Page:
Then, a glimmer of hope emerged. Scrolling through social media, Charuka encountered a different approach to discipline. Hesitantly, she began incorporating the strategies. It wasn't an overnight transformation. There were frustrating moments, setbacks, and moments of doubt. Yet, slowly, a change blossomed. "One day, completely out of the blue, my daughter came to my room, wanting to talk," Charuka recalls. "She wanted to tell me about a boy she liked. A few years ago, this would have been unthinkable. Now, she comes to me with everything, big or small. We talk things through, and I listen without judgment. Our bond is stronger than ever. It's a constant reminder that there's a better way, a way built on love and understanding."

A Teacher's Perspective
The movement for positive discipline extends beyond homes. Dewmini, a passionate primary school teacher, witnessed the lingering effects of corporal punishment firsthand. "Seeing colleagues resort to hitting or yelling was disheartening," she confesses. "Being a teacher is about setting an example. I knew there had to be a better way."
Dewmini's dedication went beyond her classroom walls. She actively pursued courses in child psychology, equipping herself with the tools to understand and address student behaviour effectively. "It's about recognising that emotions, even negative ones, are valid," she explains. "A child acting out might be struggling at home, feeling overwhelmed, or simply seeking attention. Understanding the root cause allows us to address the issue constructively."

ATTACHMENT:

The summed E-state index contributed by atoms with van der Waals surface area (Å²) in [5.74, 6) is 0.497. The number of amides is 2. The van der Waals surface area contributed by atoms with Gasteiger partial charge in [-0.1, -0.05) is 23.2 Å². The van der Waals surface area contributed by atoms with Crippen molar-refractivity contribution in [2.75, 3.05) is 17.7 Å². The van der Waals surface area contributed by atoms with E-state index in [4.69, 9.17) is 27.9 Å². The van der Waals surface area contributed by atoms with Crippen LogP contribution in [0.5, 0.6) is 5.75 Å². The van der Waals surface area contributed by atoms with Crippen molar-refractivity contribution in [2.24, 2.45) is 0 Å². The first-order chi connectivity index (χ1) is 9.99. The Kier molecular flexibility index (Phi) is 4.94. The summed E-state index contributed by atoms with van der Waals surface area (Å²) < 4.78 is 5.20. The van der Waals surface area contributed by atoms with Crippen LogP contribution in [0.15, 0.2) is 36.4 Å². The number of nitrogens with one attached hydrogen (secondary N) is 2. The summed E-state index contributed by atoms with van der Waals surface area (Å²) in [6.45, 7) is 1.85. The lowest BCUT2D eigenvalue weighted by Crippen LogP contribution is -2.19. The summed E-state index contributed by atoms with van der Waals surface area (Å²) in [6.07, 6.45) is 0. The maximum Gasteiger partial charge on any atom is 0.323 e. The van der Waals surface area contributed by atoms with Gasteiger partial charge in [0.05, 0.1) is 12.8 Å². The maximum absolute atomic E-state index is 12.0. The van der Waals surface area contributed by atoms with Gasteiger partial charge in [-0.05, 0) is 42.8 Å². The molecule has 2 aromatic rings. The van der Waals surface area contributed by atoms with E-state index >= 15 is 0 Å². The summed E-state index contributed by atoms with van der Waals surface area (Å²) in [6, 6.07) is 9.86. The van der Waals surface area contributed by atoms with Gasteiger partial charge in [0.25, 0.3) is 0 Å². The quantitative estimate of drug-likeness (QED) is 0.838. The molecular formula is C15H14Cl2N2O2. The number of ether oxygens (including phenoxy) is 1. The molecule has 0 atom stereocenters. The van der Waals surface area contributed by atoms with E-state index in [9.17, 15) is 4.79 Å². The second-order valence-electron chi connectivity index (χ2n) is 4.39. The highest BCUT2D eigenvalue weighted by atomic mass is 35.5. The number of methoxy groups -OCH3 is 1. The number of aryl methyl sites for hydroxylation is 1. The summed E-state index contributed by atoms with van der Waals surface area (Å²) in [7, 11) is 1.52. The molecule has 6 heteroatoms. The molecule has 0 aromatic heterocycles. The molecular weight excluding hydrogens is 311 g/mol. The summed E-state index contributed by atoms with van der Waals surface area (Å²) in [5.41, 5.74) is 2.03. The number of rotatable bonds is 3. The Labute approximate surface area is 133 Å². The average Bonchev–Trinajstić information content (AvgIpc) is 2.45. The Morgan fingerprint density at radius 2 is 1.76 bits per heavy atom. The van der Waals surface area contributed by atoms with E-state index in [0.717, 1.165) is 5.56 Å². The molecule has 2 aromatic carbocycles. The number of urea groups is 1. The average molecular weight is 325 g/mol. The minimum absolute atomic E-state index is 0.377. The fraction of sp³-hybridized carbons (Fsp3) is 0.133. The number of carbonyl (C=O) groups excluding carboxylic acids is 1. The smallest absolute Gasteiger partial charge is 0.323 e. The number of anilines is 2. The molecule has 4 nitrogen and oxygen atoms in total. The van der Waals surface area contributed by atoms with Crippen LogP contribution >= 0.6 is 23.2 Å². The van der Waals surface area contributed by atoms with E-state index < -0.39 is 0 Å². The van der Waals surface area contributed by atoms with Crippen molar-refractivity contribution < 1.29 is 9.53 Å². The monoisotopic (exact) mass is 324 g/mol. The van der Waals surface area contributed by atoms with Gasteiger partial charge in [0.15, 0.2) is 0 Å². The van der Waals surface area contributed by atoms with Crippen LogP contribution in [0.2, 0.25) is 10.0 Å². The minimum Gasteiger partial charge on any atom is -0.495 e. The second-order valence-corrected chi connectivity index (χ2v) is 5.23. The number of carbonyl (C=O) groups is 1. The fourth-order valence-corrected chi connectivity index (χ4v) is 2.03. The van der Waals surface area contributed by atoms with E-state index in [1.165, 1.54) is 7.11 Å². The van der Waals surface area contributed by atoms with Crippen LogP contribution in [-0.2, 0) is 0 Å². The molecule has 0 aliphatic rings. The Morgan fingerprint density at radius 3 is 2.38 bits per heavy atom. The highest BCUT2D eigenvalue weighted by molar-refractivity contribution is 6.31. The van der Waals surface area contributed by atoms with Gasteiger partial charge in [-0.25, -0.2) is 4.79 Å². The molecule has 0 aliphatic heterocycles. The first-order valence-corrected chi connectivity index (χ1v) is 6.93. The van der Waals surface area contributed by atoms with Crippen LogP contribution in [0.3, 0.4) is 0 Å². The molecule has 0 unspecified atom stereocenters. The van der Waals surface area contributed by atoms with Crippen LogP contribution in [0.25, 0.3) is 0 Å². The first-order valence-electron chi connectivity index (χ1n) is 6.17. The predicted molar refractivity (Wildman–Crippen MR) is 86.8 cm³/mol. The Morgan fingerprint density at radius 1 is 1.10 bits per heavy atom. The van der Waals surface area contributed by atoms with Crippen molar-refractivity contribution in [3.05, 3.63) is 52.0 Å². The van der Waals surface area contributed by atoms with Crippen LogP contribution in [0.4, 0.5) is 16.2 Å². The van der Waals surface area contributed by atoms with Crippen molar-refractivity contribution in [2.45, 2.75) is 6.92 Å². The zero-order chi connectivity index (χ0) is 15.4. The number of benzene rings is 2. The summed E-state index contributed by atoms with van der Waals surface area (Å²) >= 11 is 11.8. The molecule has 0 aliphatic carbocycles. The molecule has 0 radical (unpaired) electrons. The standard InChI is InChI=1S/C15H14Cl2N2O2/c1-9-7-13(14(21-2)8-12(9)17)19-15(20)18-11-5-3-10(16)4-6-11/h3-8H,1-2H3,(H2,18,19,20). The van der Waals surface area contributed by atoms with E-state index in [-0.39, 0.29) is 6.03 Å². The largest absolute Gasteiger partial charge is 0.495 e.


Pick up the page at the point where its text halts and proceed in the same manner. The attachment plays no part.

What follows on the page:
Dewmini's approach has transformed her classroom. Instead of punishment, she focuses on open communication, helping students express their feelings and develop positive coping mechanisms. "There's immense satisfaction in seeing a child who was once labelled a 'problem' flourish after we work through their challenges together," she beams. "It's a daily reminder that positive discipline is a powerful tool for nurturing responsible, well-adjusted young minds."


The Lasting Wounds
The scars of corporal punishment run far deeper than the fleeting sting of a hit. It's a violation of a child's trust, a betrayal of their sense of safety, and an experience that can leave lasting emotional wounds. Studies paint a disturbing picture: increased aggression, anxiety, depression, and a crippling blow to self-esteem. Learning itself becomes a stressful battleground, where the fear of punishment hinders a child's ability to focus, explore, and thrive. This fosters a vicious cycle – children who are hit may grow up to become perpetrators themselves, perpetuating a legacy of violence across generations.